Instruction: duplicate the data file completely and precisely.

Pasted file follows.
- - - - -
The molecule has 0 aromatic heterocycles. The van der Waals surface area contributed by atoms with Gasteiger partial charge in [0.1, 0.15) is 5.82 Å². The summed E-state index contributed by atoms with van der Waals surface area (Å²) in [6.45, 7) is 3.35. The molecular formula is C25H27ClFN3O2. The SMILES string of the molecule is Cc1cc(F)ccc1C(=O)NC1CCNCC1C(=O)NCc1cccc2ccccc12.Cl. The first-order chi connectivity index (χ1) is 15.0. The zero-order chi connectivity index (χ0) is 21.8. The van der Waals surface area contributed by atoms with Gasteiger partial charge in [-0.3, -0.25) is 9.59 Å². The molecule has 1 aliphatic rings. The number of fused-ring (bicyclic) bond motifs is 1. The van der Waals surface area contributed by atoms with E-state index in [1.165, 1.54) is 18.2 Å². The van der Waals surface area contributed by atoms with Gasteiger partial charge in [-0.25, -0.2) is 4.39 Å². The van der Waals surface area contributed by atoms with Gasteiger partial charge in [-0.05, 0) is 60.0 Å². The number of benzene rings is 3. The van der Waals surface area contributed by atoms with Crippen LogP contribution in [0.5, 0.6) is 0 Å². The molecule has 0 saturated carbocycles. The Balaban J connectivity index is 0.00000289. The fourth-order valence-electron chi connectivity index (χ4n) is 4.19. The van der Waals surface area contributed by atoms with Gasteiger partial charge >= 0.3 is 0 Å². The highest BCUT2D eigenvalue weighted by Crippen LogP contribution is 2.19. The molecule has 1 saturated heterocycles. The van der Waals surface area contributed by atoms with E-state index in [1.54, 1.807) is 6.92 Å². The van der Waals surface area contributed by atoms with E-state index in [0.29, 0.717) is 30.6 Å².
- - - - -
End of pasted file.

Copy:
The molecule has 0 aromatic heterocycles. The van der Waals surface area contributed by atoms with Gasteiger partial charge in [0.1, 0.15) is 5.82 Å². The summed E-state index contributed by atoms with van der Waals surface area (Å²) in [6.45, 7) is 3.35. The molecular formula is C25H27ClFN3O2. The SMILES string of the molecule is Cc1cc(F)ccc1C(=O)NC1CCNCC1C(=O)NCc1cccc2ccccc12.Cl. The first-order chi connectivity index (χ1) is 15.0. The zero-order chi connectivity index (χ0) is 21.8. The van der Waals surface area contributed by atoms with Gasteiger partial charge in [-0.3, -0.25) is 9.59 Å². The molecule has 1 aliphatic rings. The number of fused-ring (bicyclic) bond motifs is 1. The van der Waals surface area contributed by atoms with E-state index in [1.165, 1.54) is 18.2 Å². The van der Waals surface area contributed by atoms with Gasteiger partial charge in [-0.25, -0.2) is 4.39 Å². The van der Waals surface area contributed by atoms with Gasteiger partial charge in [-0.05, 0) is 60.0 Å². The number of benzene rings is 3. The van der Waals surface area contributed by atoms with Crippen LogP contribution in [0.5, 0.6) is 0 Å². The molecule has 0 saturated carbocycles. The Balaban J connectivity index is 0.00000289. The fourth-order valence-electron chi connectivity index (χ4n) is 4.19. The van der Waals surface area contributed by atoms with Gasteiger partial charge >= 0.3 is 0 Å². The highest BCUT2D eigenvalue weighted by Crippen LogP contribution is 2.19. The molecule has 1 saturated heterocycles. The van der Waals surface area contributed by atoms with E-state index in [1.54, 1.807) is 6.92 Å². The van der Waals surface area contributed by atoms with E-state index in [0.29, 0.717) is 30.6 Å².